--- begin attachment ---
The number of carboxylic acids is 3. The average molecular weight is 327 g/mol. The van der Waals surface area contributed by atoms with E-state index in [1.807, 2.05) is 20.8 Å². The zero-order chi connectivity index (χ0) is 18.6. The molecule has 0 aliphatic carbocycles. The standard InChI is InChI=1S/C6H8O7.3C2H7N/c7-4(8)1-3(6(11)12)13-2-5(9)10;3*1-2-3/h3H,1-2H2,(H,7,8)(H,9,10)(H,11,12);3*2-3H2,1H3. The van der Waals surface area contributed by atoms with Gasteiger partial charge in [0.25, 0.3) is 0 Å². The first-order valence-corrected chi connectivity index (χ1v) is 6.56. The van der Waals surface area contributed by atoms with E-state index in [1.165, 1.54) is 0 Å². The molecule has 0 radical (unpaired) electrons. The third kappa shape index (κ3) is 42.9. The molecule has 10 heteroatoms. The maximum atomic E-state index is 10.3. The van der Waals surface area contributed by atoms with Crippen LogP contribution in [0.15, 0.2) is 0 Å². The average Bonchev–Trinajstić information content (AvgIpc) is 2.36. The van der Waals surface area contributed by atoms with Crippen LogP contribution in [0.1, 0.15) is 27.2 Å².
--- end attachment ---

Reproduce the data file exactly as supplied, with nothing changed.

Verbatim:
The number of carboxylic acids is 3. The average molecular weight is 327 g/mol. The van der Waals surface area contributed by atoms with E-state index in [1.807, 2.05) is 20.8 Å². The zero-order chi connectivity index (χ0) is 18.6. The molecule has 0 aliphatic carbocycles. The standard InChI is InChI=1S/C6H8O7.3C2H7N/c7-4(8)1-3(6(11)12)13-2-5(9)10;3*1-2-3/h3H,1-2H2,(H,7,8)(H,9,10)(H,11,12);3*2-3H2,1H3. The van der Waals surface area contributed by atoms with Gasteiger partial charge in [0.25, 0.3) is 0 Å². The first-order valence-corrected chi connectivity index (χ1v) is 6.56. The van der Waals surface area contributed by atoms with E-state index in [1.165, 1.54) is 0 Å². The molecule has 0 radical (unpaired) electrons. The third kappa shape index (κ3) is 42.9. The molecule has 10 heteroatoms. The maximum atomic E-state index is 10.3. The van der Waals surface area contributed by atoms with Crippen LogP contribution in [0.15, 0.2) is 0 Å². The average Bonchev–Trinajstić information content (AvgIpc) is 2.36. The van der Waals surface area contributed by atoms with Crippen LogP contribution in [0.1, 0.15) is 27.2 Å².